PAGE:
House Democratic leaders said Thursday they welcome a campaign by President Barack Obama against a "do-nothing Congress" even though they're part of it.
"It's not only okay for the president to run against the Do-Nothing Congress. I encourage it," Minority Leader Nancy Pelosi, D-Calif., told reporters as House Democrats held their annual three-day retreat on Maryland's Eastern Shore.
Democrats contend that such a re-election strategy would highlight Republican efforts to block Obama's agenda while calling attention to Senate rules that require 60 votes to move legislation. But Democrats hold 191 seats in the House and control the Senate, and voters in November could send both congressional Republicans and Democrats packing in a pox on both parties. Recent polls show record low approval ratings for Congress, with numbers dipping into the low teens.
"Eighty-five, eighty-six percent of people are upset with Congress. I'm with them," said Rep. Steny Hoyer of Maryland, the No. 2 Democrat in the House. "We had a president put a jobs bill on the agenda in September. We're now 120-plus days later and the Republicans refuse to put it on the table so we can consider it. And in the U.S. Senate, it's dysfunctional."
Just days after Obama's State of the Union address, Democrats gathered for the session talked of unity and enthusiasm even though they face a stiff challenge in November in trying to upend Republicans and reclaim the House. Recent economic indicators suggest a fiscal rebound and a Wall Street Journal-NBC poll showed more voters say the country is on the right track and approve of Obama's handling of the economy. The Republican presidential race also looked like it would stretch out for weeks after Newt Gingrich's win in South Carolina.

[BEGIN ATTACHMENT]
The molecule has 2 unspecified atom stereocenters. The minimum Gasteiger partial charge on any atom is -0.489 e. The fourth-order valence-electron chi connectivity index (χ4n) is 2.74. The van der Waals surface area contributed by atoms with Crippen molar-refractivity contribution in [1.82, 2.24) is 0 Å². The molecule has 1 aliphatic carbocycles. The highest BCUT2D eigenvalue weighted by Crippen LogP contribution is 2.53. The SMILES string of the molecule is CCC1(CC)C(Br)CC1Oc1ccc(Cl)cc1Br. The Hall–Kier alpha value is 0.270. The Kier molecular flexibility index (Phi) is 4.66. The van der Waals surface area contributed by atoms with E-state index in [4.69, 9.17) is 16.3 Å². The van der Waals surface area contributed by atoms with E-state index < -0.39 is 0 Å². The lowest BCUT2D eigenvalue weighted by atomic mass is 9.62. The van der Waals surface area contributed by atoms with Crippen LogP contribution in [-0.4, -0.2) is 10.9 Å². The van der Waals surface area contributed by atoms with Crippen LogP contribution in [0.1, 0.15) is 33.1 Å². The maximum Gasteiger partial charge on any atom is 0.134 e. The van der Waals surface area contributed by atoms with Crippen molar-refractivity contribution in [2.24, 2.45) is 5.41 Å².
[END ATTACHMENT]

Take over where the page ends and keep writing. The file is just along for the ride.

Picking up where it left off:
For the election-year showdown, the committee to help get House Democrats elected said Thursday they had raised more than $61 million last year and had $11.6 million cash on hand, wiping out a lingering debt. By comparison, the House Republicans said they have $15 million in their accounts as they look to keep their majority.
"The mood of the caucus is upbeat," said Rep. Chris Van Hollen, D-Md.
Vice President Joe Biden and Obama were scheduled to address the gathering on Friday.
Rep. Jim Clyburn, D-S.C., said he would be "pleased to have the president highlight" Congress' work production.
"The better off we'll be in getting the American people to understand exactly why it is his agenda is stymied time and time again," he said, recalling the Senate filibusters of the 1960s that blocked landmark civil rights legislation.
"We Democrats were doing it then," Hoyer said. Clyburn quipped that those Southern Democrats are Republicans now.
The GOP responded that the president could go ahead and run against Congress. No matter what, the voters will be casting their ballots based on his tenure.
"The American people are asking, `Where are the jobs?' and the president's policies have made our economy worse, not better," said Kevin Smith, a spokesman for House Speaker John Boehner, R-Ohio. "The president can blame anyone he wants, but it won't change the fact that this year will be a referendum on his economic record."